“So, are you starting to feel melancholic about leaving Montpellier?” Moritz asked.
I took another bite from my pizza slice and smiled. It’s interesting talking to people who speak English as a second language – they tend to come up with funny ways of saying things.
Moritz, my youngest classmate at 19, had become my comrade during class breaks, where we’d walk down to the boulangerie each day and buy a pizza slice to keep us going until lunchtime. I’d always get the vegetable, him the salami and cheese – a difference in health consciousness easily explained by the decade between us. After four weeks of French school I’d come to look forward to this time of day – a chance to rest the brain, eat, and get a little sun to help recover from the early morning wake-up. So as we stood outside in the sun putting down our pizzas before the second block of classes, I pondered his question.
It was easy to see why I got along with Moritz – a carefree, artsy fartsy, minimalist kind of guy, who wrote and recorded rap music in his free time and only wore black and white clothes because “it’s easier to do laundry that way”. At only 19, he’d uprooted his life in Germany and after a 5 month stint in India had brought his life to France, where he was going to learn French and live here for “maybe five months, maybe a few years, or maybe forever.” While I was still chasing a six figure cubicle at 19, he was already out there putting his stamp on the world, and still had his teenage innocence to go with it. He kept telling me he wanted to “live a traveller’s life like me”, but what he didn’t realise was he was already well on the way to a life far more exciting than mine. It takes a few certain attributes to live a life on the road – you need to be open to all people and cultures, you need to be very slow to judge people, and you need to be generous and willing to welcome people into your life. It was easy to see the kid had all of that. I already knew, when this kid got to my age, he was going to have footprints around the world.
Lara was a girl I met on my first day of school. We were somehow introduced while standing outside the school gate, and just like that, we were friends. We had lunch together that afternoon with Moritz and a few others, and during our meal I was stunned to learn she was only 16. Back in New Zealand I’d never be caught dead hanging out with 16 year olds, ever, but here I was in France and the two of us were getting along like old friends. When people say travel breaks down barriers, they often mean it on a broader, cultural level, but it also does so in a more subtle, more personal way – a way where a 29 year old from New Zealand and 16 year old from Switzerland can meet in France and be friends and there’s nothing odd about it at all.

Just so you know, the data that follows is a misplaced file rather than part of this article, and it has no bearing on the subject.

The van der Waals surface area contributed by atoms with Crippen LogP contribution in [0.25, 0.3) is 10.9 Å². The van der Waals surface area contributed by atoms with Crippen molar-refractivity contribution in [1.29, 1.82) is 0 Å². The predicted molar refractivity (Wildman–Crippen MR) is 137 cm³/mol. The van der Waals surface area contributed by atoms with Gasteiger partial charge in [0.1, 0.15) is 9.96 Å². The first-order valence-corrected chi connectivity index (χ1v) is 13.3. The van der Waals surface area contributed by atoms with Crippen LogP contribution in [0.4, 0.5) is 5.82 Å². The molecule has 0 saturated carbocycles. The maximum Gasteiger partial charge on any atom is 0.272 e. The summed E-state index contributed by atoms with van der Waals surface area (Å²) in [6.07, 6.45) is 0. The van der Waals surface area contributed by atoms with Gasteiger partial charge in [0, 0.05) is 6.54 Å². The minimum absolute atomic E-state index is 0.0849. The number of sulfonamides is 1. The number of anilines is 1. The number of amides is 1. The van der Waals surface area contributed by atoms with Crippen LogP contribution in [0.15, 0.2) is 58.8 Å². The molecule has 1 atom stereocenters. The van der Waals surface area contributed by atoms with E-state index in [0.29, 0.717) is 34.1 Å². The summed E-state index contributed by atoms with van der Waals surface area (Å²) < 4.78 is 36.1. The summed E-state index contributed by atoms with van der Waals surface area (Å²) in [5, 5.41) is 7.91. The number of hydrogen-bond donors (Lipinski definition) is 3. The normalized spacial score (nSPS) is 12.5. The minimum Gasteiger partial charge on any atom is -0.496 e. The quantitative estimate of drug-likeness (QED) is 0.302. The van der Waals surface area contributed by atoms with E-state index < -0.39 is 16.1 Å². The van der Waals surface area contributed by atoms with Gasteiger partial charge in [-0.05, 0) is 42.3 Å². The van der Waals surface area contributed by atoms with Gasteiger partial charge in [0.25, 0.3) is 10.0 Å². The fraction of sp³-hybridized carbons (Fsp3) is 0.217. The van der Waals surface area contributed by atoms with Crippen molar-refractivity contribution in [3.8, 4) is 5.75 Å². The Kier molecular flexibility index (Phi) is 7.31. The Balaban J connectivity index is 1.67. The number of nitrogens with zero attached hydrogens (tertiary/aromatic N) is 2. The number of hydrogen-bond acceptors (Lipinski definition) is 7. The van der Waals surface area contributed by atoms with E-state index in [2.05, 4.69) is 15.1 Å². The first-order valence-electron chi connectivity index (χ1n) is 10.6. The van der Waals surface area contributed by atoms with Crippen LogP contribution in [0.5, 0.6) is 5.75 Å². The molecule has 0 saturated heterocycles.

And so every other day, Lara and I would see each other outside school or at the bar or wherever our paths happened to cross, and we’d chat like old friends and share little pieces about our lives back home and things that were on our mind. She had a cool, unhurried vibe about her; the kind of person who always had time to stop and chat, and was genuinely curious about people and the world. Over the meals and drinks we shared I realised how much we had in common – she’d already done her first solo travel gig – a 5 month high school exchange in Canada, was now in France alone to study French, and was then to return to art school in Switzerland. I was jealous seeing all these kids getting started on their world journeys in their teens but also excited for them; happy they recognized the opportunity to use these experiences to enrich their lives with language and education rather than sleeping on Thai beaches, sunburnt and hungover. I could only imagine how many enviable adventures were waiting in front of them.
David and Ash joined my class during my second week of school. David, a German Filipino and former pro ball player from California, and Ash, a Fijian Indian from Canada, were both in their late 30’s, had just finished culinary school and were now in the south of France to complete six month culinary internships at hotel restaurants in Nice and Antibes. I was excited to see them join us, if only to even up the gender teams in class for Moritz and I, and over the next couple of weeks I was surprised to see how well we all got along. Both still had a child-like playfulness in them and goofed around just as much as I did; whether we started playing Puff Daddy during our presentations or made jokes about Michael Jordan’s hot Cuban wife, those two were all about the goofing. On our first night out together, we sat around sipping gin and tonics and listing our top 5 rappers of all time; David backed my inclusion of Eminem while Moritz called me out for not including the Wu Tang Clan – but what I remember about that night had nothing to do with music – it was simply an affirmation that no matter what your age, you don’t need to be tucked away in some suburb battling with a mortgage. Those two were my real-life reminders that as long as you’re willing to get out there and break the mould, you can go to culinary school at 37, come to France, learn to make a crème brulee from the originals and still spill a few gin and tonics with the kids.